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Nico Favresse, Sébastien Berthe and a Carbon-Free Alpine Trilogy

The duo completed the 5.14 routes using only bicycles as transportation

Photo by: Damien Largeron

On Thursday, Belgian climbers Nico Favresse and Sébastien Berthe completed an impressively quick repeat of Europe’s famous “Alpine Trilogy”. The collection of 8b+ (5.14a) multi pitches, all established by legendary climbers in 1994, have become a principal milestone in the history of hard alpine sport climbing. Unlike most climbers who undertake the Trilogy as a multi-year project, the unassailable duo are the first to complete it in a single season — and have set an important standard in how future suitors may approach this celebrated climbing goal.

Favresse and Berthe finished the Trilogy in a mere two weeks, sending each route in a single day. Most impressively, perhaps, was their low carbon approach. They wanted a substantial goal without the usual travel emissions and chose bicycles as their mode of transportation to reach the Austrian, Swiss and German routes. The idea stemmed from an annoyance of depending on carbon-emitting vehicles to go rock climbing. Planes, choppers and trucks are quick ways to see the world, “But we don’t always need to travel around the world to have an adventure,” Favresse said. Alongside photographer Damien Largeron, the trio biked an average of 100km per day but Favresse said they always had plenty of energy to climb hard. And climb hard they did. 

Berthe on Des Kaisers neue Kleider © Damien Largeron

The Alpine Trilogy consists of Des Kaisers neue Kleider 5.14a, nine pitches, Silbergeier 5.14a, six pitches and End of Silence 5.14a, 11 pitches. While these routes are predominantly bolt-protected, they are infamous for significantly runout climbing and are stacked with multiple 5.13s and 5.14s. Favresse said Des Kaisers neue Kleider was the biggest challenge for him. After a night of heavy rain that stretched into the morning, expectations of success were low while hiking in to the dripping wall. Berthe convinced him they should at least climb the first wet 5.10 pitch and decide how they felt afterwards. Enamoured by the climbing, and the lure of above, they pushed on, “We would keep going until something would stop us,” Favresse said. The pair persevered through the soaking wet 5.14a and began the final hard pitch by headlamp. Favresse said the tenuous climbing tossed them off the sharp limestone time after time. Berthe was adamant in his success, telling Favresse, “I am not coming down without sending this pitch.” After 10 tries Favresse clipped the chains and topped out at 4am, ending an exhausting night.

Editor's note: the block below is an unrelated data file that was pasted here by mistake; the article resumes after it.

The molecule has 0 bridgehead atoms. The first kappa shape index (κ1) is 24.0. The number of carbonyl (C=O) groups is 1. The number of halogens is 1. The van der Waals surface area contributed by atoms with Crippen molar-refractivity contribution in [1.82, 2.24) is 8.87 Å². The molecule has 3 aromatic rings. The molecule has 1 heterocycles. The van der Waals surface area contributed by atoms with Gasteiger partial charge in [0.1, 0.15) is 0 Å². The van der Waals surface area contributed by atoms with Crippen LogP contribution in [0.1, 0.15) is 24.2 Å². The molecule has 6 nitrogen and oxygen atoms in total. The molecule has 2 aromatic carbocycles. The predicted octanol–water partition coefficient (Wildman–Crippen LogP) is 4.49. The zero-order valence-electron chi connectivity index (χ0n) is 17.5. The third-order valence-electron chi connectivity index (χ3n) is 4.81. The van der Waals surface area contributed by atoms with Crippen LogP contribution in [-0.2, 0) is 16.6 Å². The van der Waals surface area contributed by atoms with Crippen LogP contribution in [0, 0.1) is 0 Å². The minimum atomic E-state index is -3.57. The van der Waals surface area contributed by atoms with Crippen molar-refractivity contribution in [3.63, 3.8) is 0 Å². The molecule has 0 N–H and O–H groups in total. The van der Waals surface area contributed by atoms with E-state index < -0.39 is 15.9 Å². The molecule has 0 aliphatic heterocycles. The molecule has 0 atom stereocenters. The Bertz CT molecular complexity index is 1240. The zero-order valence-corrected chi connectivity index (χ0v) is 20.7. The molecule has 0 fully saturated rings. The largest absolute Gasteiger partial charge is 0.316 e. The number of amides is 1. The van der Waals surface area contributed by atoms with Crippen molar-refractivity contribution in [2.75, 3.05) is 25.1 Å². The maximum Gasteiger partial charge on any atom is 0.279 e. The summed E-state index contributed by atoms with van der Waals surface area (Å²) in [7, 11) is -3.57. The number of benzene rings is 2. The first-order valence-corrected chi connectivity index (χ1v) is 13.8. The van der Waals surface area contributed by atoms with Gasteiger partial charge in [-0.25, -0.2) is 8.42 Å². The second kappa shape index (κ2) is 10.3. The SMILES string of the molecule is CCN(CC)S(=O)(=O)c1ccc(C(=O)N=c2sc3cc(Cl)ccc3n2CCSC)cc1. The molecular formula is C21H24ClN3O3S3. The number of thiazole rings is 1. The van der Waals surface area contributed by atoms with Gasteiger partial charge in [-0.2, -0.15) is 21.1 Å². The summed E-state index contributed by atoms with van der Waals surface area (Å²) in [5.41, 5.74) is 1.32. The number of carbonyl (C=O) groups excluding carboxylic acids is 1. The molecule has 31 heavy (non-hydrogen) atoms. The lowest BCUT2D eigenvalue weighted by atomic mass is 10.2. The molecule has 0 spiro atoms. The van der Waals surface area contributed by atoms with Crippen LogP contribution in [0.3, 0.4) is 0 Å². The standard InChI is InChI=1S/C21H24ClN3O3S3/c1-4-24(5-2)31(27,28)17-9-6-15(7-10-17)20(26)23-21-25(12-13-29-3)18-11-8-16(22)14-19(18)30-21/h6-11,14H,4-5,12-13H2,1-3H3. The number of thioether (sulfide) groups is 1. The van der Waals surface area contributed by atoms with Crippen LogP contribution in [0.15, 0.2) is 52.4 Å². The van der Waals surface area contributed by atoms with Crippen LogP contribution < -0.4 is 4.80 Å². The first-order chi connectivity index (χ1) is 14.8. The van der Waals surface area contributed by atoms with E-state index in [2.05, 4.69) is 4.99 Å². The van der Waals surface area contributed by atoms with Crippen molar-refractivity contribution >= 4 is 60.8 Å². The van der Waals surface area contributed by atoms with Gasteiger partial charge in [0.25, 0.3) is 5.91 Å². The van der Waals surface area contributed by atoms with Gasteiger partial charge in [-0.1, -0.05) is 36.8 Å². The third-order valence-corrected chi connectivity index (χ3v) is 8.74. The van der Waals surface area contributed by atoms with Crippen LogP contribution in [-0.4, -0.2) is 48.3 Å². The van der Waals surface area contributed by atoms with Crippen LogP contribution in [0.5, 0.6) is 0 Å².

Berthe (left) and Favresse © Damien Largeron

Favresse is perhaps best known in the big wall free climbing world for his musical antics in the mountains with fellow Belgian Sean Villanueva O’Driscoll. He said this type of fun-loving partnership is very important for challenging objectives. Though Favresse had never climbed with Berthe before the Trilogy, he said they had a naturally complimentary partnership, “He is a little stronger than me and I’m a bit more of a technical climber. It was a good match for us,” Favresse said. 

Favresse also admired Berthe’s strong ethical values. Berthe had pitched the idea of being the first to complete the Trilogy without carbon-emitting vehicles, wanting to influence how future climbers would approach their goals. Favresse agreed — he said there is an understated value in visiting beautiful places via human power. Driving his car would have been too easy, too predictable. Without the bicycle an important element of this adventure would have been lost, while only more air pollution would be gained. “I really want to do more of this,” Favresse said. “I think it’s time to change how we approach our climbing for the environment’s sake.”

Favresse reaching on Des Kaisers neue Kleider © Damien Largeron

 

 

Lead photo: Damien Largeron